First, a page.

According to Muench, he differed from his colleagues because he never did a residency. Much of his clinical training was learned on the job, but his expertise lay in his knowledge of biochemistry and DNA, the focus of a four-year, post-MD fellowship at Stanford University. “One of my biggest and constant thoughts is how fortunate I have been to have had the teachers I have had beginning in grade school,” he declared. Growing up in Evanston, Illinois, Muench graduated as the high school valedictorian and received a full scholarship to Princeton University to complete his undergraduate studies. A full scholarship at Washington University School of Medicine in St. Louis followed, where he was surrounded by then and future Nobel laureates. “I think back in those days, as a teenager, I took those things for granted,” he noted, pointing out that he was incredibly lucky to have had such a fabulous education, surrounded by the greatest teachers in the world, and the ability to graduate without student debt.

Muench feels particularly indebted to his chief and mentor, the late Dr. Harrington, who made him feel like part of the family. Today, his son Thomas J. Harrington, an assistant professor of hematology at Sylvester Comprehensive Cancer Center, is one of Muench’s physicians. Both Tom, and his late brother Bill, were Muench’s students at the University of Miami. But, Muench remembers when, as a toddler, Tom would visit his lab in St. Louis. “Tom would be playing on the floor, and now he’s my doctor,” he said laughing.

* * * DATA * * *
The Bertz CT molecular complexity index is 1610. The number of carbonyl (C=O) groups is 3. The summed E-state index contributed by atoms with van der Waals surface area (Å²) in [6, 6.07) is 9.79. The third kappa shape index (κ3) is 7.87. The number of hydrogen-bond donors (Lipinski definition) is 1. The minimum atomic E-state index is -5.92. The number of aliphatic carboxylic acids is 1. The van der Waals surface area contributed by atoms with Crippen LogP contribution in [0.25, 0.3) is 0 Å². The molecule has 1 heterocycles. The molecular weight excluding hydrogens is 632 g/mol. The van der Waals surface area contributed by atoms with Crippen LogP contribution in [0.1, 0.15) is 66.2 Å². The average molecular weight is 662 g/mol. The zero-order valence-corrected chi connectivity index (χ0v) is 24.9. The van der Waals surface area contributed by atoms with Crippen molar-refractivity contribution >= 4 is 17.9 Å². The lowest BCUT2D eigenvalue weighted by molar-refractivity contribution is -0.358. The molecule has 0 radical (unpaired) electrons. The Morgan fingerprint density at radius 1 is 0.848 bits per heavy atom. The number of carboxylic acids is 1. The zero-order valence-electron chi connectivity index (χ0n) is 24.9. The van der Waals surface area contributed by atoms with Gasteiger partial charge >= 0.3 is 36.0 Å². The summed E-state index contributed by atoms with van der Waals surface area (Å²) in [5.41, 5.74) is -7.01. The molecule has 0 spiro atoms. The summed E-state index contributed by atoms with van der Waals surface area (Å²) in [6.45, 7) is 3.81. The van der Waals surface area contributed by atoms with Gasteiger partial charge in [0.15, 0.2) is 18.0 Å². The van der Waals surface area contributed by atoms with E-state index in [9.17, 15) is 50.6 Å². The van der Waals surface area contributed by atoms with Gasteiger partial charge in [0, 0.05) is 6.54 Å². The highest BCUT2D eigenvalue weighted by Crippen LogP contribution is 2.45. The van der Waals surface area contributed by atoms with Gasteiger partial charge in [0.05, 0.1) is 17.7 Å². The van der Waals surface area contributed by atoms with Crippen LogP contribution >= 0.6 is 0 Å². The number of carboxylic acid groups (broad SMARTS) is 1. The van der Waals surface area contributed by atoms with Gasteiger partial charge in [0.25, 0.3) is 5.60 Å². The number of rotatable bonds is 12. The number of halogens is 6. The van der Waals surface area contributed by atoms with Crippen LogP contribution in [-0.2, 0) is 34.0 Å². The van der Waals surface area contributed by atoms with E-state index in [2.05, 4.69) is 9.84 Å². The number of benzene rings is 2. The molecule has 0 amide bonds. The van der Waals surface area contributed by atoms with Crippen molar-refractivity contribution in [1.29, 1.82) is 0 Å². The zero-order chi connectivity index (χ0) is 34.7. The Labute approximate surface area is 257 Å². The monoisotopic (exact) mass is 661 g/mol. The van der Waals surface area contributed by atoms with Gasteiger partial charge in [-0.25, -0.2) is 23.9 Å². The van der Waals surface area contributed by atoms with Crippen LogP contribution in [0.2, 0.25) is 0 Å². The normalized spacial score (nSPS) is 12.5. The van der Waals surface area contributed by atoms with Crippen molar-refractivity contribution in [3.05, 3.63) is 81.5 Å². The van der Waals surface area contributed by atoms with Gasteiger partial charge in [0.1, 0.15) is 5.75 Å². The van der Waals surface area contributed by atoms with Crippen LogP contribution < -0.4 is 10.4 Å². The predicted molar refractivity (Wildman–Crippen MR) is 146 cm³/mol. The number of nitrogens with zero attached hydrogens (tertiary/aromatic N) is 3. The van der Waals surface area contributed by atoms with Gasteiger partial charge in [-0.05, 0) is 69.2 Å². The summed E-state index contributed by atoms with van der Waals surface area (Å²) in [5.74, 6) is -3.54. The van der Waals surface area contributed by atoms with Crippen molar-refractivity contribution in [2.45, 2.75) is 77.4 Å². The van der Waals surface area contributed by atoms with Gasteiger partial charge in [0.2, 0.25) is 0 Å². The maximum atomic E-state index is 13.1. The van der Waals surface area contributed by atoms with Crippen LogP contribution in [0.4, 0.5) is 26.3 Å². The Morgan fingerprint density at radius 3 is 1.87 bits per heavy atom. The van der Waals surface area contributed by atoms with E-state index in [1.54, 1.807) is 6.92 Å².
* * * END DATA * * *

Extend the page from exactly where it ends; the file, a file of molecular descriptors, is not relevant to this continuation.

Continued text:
A father of five and grandfather of 12, Muench and his wife, Anyltha “Any” Muench, have enjoyed their life together in Miami. Among his favorite pastimes, he loved spending time on the water and scuba diving on the weekends. “My time at the UHealth system has been the core interest, activity, and passion of my life,” he said. For him, the Miller School of Medicine serves as a resource to the city of Miami. “I can't imagine Miami without this medical school,” he stated. 

Muench’s advice to his students has always been the same—identify what you can be passionate about in your profession and study and follow it. For him, his time in the classroom teaching genetics was his passion, and he is grateful to have had the opportunity to do it. “If you were a first-year student in my course and you made a genetic diagnosis that had been missed by the faculty and residents, you got into the genetics hall of fame,” he explained. “We had a lot of fun in the course.”

While much has changed over the years, Muench continues adapting, like shifting to telemedicine during the past year. “At first I was skeptical,” he admits. “I told my wife I have to relate to people in person. Now I find I can do that on telemedicine. The patients like it, and I like it.”

Karl Muench was among the colleagues honored during the University’s Long Service Award Ceremony held virtually on April 27, 2021, which recognized those who have served the University for 25 milestone years or more as of 2020. Learn more about the event.